"It was just a bang-bang play in practice," Robinson said Tuesday. "I had caught, I forget what route, but I had caught it, and somebody came down on my ankle. But throughout the week, just rehabbing and getting the swelling down and stuff like that, and I feel great."
Robinson's recovery is good news for the Bears offense, as it looks to build continuity while navigating a quarterback competition and the lack of preseason games. Robinson believes that the offense will be more versatile this season, citing the development of running back David Montgomery and the addition of rookie tight end Cole Kmet and receiver Darnell Mooney, along with the arrival of veteran tight end Jimmy Graham.
"We've got a lot of people who can do a lot of things," said Robinson. "For us, that's what really makes us versatile in each and every situation, so I think across the board, where our playmakers are at, I definitely like where we're at a lot."
Robinson has been a favorite target of quarterback Mitchell Trubisky since the receiver arrived in Chicago in 2018. The 6-2, 220-pounder has caught 153 passes for 1,901 yards and 11 touchdowns in his first two seasons with the Bears.
With Trubisky now fighting for the starting job with Nick Foles, Robinson expressed respect for both quarterbacks. Robinson believes it's his responsibility to make the eventual winner look good when the Bears open the season in Detroit on Sept. 13.
"I think both quarterbacks are pretty vocal leaders," said Robinson. "They've stepped up and taken the challenges each time they're in the huddle to lead us. I think from a playmaking group, speaking for all the playmakers, that's all you can ask for. All we can do is go out there each and every day and try to make plays for these guys. That's most important."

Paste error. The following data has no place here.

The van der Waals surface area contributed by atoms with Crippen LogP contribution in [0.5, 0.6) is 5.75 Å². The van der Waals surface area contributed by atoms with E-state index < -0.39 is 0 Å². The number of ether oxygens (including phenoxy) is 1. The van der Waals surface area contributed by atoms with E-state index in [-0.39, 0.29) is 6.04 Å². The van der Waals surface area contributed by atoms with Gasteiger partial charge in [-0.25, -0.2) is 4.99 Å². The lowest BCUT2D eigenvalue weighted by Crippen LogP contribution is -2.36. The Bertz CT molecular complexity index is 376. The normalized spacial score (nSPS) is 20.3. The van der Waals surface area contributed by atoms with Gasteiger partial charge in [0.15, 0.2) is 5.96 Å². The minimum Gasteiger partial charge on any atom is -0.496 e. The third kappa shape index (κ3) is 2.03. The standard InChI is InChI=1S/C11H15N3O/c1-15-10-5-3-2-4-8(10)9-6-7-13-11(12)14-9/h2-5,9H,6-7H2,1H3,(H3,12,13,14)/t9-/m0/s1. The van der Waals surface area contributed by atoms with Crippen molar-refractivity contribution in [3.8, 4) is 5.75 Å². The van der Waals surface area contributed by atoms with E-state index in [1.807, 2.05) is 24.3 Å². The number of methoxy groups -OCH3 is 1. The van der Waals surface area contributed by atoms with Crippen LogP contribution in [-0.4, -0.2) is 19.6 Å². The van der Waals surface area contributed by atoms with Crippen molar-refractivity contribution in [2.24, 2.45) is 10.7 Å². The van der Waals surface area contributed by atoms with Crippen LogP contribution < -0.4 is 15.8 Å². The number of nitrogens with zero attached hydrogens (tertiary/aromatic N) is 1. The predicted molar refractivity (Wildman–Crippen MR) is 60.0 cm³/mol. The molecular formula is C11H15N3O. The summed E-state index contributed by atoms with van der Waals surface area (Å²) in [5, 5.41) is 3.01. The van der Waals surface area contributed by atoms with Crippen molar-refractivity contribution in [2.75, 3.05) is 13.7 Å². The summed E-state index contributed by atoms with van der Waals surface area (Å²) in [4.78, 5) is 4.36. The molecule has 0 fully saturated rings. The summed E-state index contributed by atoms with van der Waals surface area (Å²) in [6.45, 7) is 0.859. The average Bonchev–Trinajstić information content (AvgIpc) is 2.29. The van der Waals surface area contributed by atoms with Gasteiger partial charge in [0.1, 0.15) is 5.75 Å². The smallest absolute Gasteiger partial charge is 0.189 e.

While Robinson was working his way back from injury, a number of his teammates weighed in on the shooting of Jacob Blake in nearby Kenosha, Wis., culminating in the cancellation of practice last Thursday. As a team leader, Robinson discussed his obligation to use his platform.
"It can't just be when something happens," said Robinson. "It has to be on a regular basis. People putting their biases to the side and just one group of people coming together, because, at the end of the day, that's what it's about. That's the only way that change is gonna happen. So I think for us as a team, as a league, I've seen other leagues across the board do it. I think everybody's trying to take as much initiative as they can to try to create change."
Robinson has seen positive and negative reactions to his stances on social media, but he ignores them for the most part. Winning an internet popularity contest is not a short- or long-term goal for him.
"Controlling what we can," said Robinson, "that's using our voice and our platform to be able to say the things that we think is important. I think, for myself, I'm not super concerned or care about any negative things that come from that. That's not where my head is at. My head is, 'How can I continue to drive this message forward and continue for this message to be long-lasting, not short-lived?'"